ISD Lecture

I Hope You Know This Will Go Down on Your Permanent Record

Tuesday, September 18, 2007
5:00 pm to 6:00 pm

Innovators in information services are creating fun and useful products, but in doing so, they often employ data for new and unforeseen uses, sometimes with dramatic effects for personal privacy. Increased access to information combined with aggregation and analytics tools may "out" individuals who thought they were anonymous, making an ill-considered comment on a blog or a photo from a party part of one's permanent record. Some commentators have argued that increased access and aggregation will create more transparency, and perhaps tolerance for mistakes; others warn of a scarlet-letter society where individuals are less free to express themselves for fear of future consequences, or for fear of stalking or unwanted attention. Federal, state, and private-sector approaches are underway to address unwanted consequences of access and aggregation, but technology seems to always outpace their efforts. Can information services be designed to avoid the creation of a permanent record, or will law intervene to protect individuals from their own digital droppings?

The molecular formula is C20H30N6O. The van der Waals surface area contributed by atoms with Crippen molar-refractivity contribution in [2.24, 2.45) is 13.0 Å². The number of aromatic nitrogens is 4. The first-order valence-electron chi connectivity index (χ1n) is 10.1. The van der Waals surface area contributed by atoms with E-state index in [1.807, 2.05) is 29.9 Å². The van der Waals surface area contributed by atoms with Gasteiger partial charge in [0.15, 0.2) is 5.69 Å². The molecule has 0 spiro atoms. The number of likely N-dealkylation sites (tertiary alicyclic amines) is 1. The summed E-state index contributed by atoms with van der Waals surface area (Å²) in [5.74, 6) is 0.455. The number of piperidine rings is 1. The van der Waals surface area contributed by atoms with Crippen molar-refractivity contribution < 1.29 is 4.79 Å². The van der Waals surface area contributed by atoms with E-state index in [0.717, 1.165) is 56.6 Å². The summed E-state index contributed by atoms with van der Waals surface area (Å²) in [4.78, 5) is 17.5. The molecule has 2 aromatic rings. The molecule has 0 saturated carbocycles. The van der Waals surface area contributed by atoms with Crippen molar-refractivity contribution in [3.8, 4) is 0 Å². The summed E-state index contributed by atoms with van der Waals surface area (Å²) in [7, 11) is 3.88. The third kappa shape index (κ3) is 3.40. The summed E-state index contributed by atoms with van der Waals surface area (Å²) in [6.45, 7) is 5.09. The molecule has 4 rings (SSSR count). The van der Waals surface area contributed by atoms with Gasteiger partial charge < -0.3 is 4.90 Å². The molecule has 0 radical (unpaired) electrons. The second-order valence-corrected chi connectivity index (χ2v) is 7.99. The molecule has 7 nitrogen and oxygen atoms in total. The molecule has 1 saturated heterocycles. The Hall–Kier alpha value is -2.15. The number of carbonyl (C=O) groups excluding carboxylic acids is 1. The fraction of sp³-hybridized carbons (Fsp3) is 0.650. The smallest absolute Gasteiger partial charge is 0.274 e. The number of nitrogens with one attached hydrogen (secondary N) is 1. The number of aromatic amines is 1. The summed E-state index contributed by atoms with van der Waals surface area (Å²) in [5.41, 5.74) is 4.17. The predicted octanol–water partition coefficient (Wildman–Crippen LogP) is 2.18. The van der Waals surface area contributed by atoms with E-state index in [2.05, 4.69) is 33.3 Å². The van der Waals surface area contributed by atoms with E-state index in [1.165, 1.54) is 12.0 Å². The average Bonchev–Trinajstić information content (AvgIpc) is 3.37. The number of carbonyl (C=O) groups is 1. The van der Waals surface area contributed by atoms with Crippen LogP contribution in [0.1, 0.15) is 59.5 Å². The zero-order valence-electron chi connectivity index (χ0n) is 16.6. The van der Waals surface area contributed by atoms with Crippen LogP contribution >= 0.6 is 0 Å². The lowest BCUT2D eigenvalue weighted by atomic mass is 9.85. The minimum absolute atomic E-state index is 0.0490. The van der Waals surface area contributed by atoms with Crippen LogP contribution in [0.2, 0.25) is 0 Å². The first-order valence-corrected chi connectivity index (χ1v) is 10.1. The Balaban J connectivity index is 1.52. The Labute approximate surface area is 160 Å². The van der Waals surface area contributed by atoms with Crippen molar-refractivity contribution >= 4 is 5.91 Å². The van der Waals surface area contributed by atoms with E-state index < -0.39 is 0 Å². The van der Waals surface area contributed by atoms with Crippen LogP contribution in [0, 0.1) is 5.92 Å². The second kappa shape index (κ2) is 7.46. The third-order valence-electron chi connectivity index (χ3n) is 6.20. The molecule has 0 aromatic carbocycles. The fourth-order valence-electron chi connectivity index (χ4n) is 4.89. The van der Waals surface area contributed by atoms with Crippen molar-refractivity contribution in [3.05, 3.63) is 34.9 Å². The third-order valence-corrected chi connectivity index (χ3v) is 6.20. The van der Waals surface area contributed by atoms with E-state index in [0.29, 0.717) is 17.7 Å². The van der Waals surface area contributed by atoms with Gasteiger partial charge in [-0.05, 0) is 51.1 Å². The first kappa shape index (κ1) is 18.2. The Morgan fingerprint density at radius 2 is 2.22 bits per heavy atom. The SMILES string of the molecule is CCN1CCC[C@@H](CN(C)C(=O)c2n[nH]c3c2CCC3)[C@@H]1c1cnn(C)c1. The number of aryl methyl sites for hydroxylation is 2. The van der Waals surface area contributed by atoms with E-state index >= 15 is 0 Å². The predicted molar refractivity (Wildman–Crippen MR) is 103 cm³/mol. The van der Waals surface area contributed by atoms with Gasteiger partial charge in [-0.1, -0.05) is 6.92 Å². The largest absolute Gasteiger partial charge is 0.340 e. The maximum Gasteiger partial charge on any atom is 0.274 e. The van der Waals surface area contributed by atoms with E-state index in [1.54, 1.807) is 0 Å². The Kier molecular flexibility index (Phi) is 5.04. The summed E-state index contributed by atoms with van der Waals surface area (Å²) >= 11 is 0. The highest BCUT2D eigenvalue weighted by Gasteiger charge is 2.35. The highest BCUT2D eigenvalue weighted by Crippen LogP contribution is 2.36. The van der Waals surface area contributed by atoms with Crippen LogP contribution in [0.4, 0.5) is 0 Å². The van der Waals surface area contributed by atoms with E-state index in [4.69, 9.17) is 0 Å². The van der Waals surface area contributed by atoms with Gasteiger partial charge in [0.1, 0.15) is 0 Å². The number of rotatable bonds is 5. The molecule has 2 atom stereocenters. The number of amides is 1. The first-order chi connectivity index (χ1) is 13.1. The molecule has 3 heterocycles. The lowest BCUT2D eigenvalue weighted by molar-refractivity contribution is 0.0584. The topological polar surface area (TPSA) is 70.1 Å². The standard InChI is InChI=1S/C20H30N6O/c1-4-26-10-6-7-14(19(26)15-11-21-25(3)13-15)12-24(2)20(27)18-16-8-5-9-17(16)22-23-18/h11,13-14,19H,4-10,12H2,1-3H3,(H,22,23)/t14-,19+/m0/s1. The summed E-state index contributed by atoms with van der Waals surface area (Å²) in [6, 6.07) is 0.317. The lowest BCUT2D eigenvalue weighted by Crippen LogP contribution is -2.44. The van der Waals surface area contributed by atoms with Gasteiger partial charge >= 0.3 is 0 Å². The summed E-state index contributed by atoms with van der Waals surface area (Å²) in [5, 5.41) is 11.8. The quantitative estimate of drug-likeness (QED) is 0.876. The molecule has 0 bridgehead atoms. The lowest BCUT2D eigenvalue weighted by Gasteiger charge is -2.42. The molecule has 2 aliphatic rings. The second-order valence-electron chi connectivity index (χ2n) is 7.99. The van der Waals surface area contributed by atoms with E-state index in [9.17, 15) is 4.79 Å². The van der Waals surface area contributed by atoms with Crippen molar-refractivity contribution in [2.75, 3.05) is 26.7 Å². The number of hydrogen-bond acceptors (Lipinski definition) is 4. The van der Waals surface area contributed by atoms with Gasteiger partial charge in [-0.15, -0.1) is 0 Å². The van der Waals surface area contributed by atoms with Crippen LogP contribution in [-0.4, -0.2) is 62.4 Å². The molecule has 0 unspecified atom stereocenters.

Chris Jay Hoofnagle is senior staff attorney to the Samuelson Law, Technology & Public Policy Clinic and senior fellow with the Berkeley Center for Law & Technology. His focus is consumer privacy law.

From 2000 to 2006, he was senior counsel to the Electronic Privacy Information Center (EPIC) and director of the organization's West Coast office. At EPIC, he concentrated on financial services privacy, telemarketing regulation and consumer profiling. He was also a non-residential fellow with Stanford University's Center for Internet and Society for the 2005 academic year.

Hoofnagle is a nationally recognized expert in information privacy law. He has testified before the U.S. Congress and the California Senate and Assembly numerous times on social security number privacy and credit transactions. The text of his written testimony is online at

Last updated:

March 26, 2015